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In June, UCLA and Southern California announced they both were leaving the Pac-12 for the Big Ten. USC, a private school, faced no public hurdles. The situation proved far different for UCLA, a public school that is part of University of California system. 
Governor Gavin Newsom lashed out after UCLA’s announcement. 
“It was done in isolation, it was done without any regental oversight or support, it was done without any consideration, to my knowledge,’’ Newsom, an ex officio for the Regents, told Fox 11 Los Angeles in July
He demanded an explanation from UCLA about how the deal would improve the experience from its athletes and impact the University of California, Berkeley. 
Newsom did not attend the meeting.
UCLA’s exit from the Pac-12 is expected to reduce the value of the conference’s TV rights deal because it will be losing the Los Angeles market. As a result, Cal and other Pac-12 schools would receive less money.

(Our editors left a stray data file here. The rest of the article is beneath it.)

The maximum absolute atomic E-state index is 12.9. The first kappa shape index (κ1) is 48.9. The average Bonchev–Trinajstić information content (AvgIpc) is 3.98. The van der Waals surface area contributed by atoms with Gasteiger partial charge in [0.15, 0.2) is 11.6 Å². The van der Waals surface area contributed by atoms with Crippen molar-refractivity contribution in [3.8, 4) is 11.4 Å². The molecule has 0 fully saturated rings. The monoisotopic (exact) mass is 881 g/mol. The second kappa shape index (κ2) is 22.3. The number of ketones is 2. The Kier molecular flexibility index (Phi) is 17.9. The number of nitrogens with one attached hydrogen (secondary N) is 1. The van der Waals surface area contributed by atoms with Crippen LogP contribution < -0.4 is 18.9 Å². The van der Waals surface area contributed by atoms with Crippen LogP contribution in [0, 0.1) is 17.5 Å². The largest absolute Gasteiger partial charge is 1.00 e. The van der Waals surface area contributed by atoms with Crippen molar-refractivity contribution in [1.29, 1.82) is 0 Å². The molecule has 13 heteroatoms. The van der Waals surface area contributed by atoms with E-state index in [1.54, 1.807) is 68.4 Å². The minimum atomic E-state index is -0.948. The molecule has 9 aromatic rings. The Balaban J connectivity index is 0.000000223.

The financial fortunes look far different for UCLA as the athletic department manages a three-year, $100 million debt.  
Projections show UCLA could increase its annual take from media rights by tens of millions of dollars, with Big Ten schools having received $48.9 million each during the 2021 fiscal year and Pac-12 schools having received $19.8 million over that same time period, according to fiscal reports 
But critics have called the move a money grab and some argue the travel to Big Ten schools in the East and Midwest would increase stress on athletes and potentially harm their mental health and academic performance. 
Legendary UCLA basketball player Bill Walton publicly opposed the move, citing the negative impact on the health, both physical and mental, of UCLA’s athletes. 
“I don’t believe that joining the Big 10 is in the best interest of UCLA, it’s students, its athletes, it’s alumni, its fans, the rest of the UC System, the State of California, or the world at large,’’ Walton said
Ramogi Huma, a former UCLA football player and executive director of National College Players Association, assailed the move.  
In a letter to the UC Regents, Huma wrote, “No matter how much money is generated, UCLA cannot spend its way out of increased travel times for its athletes that will directly reduce UCLA athletes’ ability to keep up with their academics and complete their degree.”